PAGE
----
This Note will explain the constitutionality and legal scope of the executive order as a political tool of the president. It will then discuss the rise of nationwide injunctions and the judicial system’s changing attitudes toward such injunctions as a viable judicial tool. Next, it will explain the series of executive orders passed by President Donald Trump—which together constituted the Muslim ban—and the nationwide injunctions issued by district courts in response to these orders, culminating in the Trump v. Hawai’i Supreme Court decision. Finally, it will discuss the legislation for which Trump v. Hawai’i paved the way: The Injunctive Authority Clarification Act of 2018, which sought to prohibit courts from issuing nationwide injunctions.

Ultimately, this Note will argue that Trump v. Hawai’i was decided correctly, but that the consequences of the decision as they relate to expanding executive power and the case’s procedural history have serious implications for the future of judicial lawmaking. This Note will critically analyze arguments on both sides of the issue of whether nationwide injunctions should be prohibited. Additionally, this Note argues that while nationwide injunctions have positive effects, those effects are outweighed by the incentives they create for forum shopping and the judicial territorial clashes they create that undermine judicial decisionmaking. Finally, this Note argues that prohibiting nationwide injunctions entirely, as the Injunctive Authority Clarification Act would have done, is not the proper solution. Instead, nationwide injunctions should be limited in some way, such as allowing only district- or circuit-wide injunctions.

It was a dark time for the United States. Hopelessly outnumbered and outgunned, the federal troops at Fort Sumter surrendered to Confederate forces on April 13, 1861. Four days later, Virginia politicians voted to secede, and the Commonwealth militia mobilized to seize federal positions throughout the state. Terror swept through Washington, D.C., which suddenly found itself “on a military frontier.” Then things got worse. The Maryland state legislature announced a special session to decide whether to follow Virginia’s example. Riots by Confederate sympathizers exploded across Baltimore as word got out that the federal government was trying to bring in reinforcements by train. Mobs in Maryland blocked Massachusetts’s troops from reinforcing the pathetically under-defended capital. Authorities in Baltimore burned the city’s main railroad bridges—an act that “looked like plain treason” and left the government in Washington “defenseless and cut off from the rest of the North.”

Federal agencies make an astounding number of policy decisions, engaging in more lawmaking and adjudication than Congress and the federal courts. These policy judgments range from the seemingly trivial, such as the size of holes in swiss cheese, to matters of life-and-death importance, such as how to limit power plant emissions of sulfur dioxide, nitrogen oxides, and mercury. According to the statute books, over 1100 Senate-confirmed presidential appointees are supposed to run these agencies and direct these policy decisions, comprising a small but critically important component of a federal workforce of over 2.5 million employees. Yet filling these top-level positions in the federal administrative state is cumbersome, inconsistent, and at times controversial. New administrations are often quick to select the cabinet but take much longer to staff the next few layers. Appointee tenure is short, leading to many new openings a year or two later. Then agency officials flee government service near the end of an administration. Vacancies, particularly if frequent and lengthy, may have detrimental consequences for the modern administrative state. They contribute to agency inaction, foster confusion among nonpolitical employees, and undermine agency legitimacy. More surprising is that vacancies also can have beneficial repercussions for agency performance.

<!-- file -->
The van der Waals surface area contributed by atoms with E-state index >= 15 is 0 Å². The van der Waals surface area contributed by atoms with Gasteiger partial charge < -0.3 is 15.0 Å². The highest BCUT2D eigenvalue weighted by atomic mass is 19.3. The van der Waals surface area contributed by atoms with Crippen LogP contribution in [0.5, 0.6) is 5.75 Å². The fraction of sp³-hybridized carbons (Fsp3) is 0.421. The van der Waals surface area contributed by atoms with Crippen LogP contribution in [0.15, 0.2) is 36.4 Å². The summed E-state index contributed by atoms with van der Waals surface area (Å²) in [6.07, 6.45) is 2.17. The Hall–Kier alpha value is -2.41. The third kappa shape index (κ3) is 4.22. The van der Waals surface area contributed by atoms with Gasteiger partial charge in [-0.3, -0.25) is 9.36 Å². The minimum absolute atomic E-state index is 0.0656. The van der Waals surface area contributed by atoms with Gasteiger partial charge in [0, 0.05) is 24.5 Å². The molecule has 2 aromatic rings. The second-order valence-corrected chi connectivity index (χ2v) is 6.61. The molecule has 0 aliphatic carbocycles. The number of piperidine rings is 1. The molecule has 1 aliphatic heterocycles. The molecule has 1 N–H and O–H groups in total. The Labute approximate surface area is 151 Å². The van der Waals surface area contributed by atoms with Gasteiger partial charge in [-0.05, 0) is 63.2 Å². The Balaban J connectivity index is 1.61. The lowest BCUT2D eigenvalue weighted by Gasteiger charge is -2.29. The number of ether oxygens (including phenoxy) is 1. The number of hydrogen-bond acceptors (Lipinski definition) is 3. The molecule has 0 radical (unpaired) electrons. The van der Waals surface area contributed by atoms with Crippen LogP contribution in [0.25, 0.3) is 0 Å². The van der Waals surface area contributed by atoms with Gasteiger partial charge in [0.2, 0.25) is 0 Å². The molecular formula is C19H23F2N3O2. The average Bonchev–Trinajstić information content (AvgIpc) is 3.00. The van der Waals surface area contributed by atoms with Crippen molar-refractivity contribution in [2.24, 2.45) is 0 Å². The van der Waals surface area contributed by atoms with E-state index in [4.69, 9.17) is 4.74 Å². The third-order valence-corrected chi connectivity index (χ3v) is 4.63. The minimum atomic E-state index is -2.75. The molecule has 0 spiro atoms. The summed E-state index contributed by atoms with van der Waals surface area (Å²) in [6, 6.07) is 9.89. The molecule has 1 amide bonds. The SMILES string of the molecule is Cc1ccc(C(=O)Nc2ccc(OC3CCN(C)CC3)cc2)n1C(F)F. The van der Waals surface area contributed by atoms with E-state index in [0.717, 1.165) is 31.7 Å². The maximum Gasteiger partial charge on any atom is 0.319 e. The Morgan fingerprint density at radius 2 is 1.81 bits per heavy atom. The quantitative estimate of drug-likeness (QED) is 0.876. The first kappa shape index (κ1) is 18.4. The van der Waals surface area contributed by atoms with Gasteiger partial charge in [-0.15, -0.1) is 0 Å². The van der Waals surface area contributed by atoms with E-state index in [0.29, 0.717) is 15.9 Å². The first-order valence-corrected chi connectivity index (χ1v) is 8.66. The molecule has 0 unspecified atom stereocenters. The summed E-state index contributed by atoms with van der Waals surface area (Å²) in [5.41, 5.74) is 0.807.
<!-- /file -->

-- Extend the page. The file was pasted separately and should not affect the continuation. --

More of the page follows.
Since the attacks of September 11, 2001, the Bush Administration has made frequent dramatic appeals to the president’s commander in chief power, arguing that his decisions as military commander in chief in the global war on terror cannot and should not be second-guessed by the other branches of government. The “cannot” comes from Article 2 of the Constitution, which assigns the commander in chief authority solely to the president. Presumably this is what Mr. Bradbury, quoted in the epigraph above, means when he asserts that under the law of war the president is always right. The “should not” comes from elementary common sense. It seems self-evident that legislators and judges lack institutional competence to kibitz commanders about military matters. Their meddling would invite disaster. In its strong “cannot” form, the argument holds that it would be unconstitutional to enforce otherwise-valid laws that constrain the commander in chief’s pursuit of the war—a separation of powers argument for what has come to be known as the “commander in chief override” of other laws. In its weaker “should not” form, the argument holds that other branches of government, particularly courts, must adopt an extremely deferential stance toward the commander in chief’s decisions. Lawyers and legislators simply do not backseat drive on the battlefield.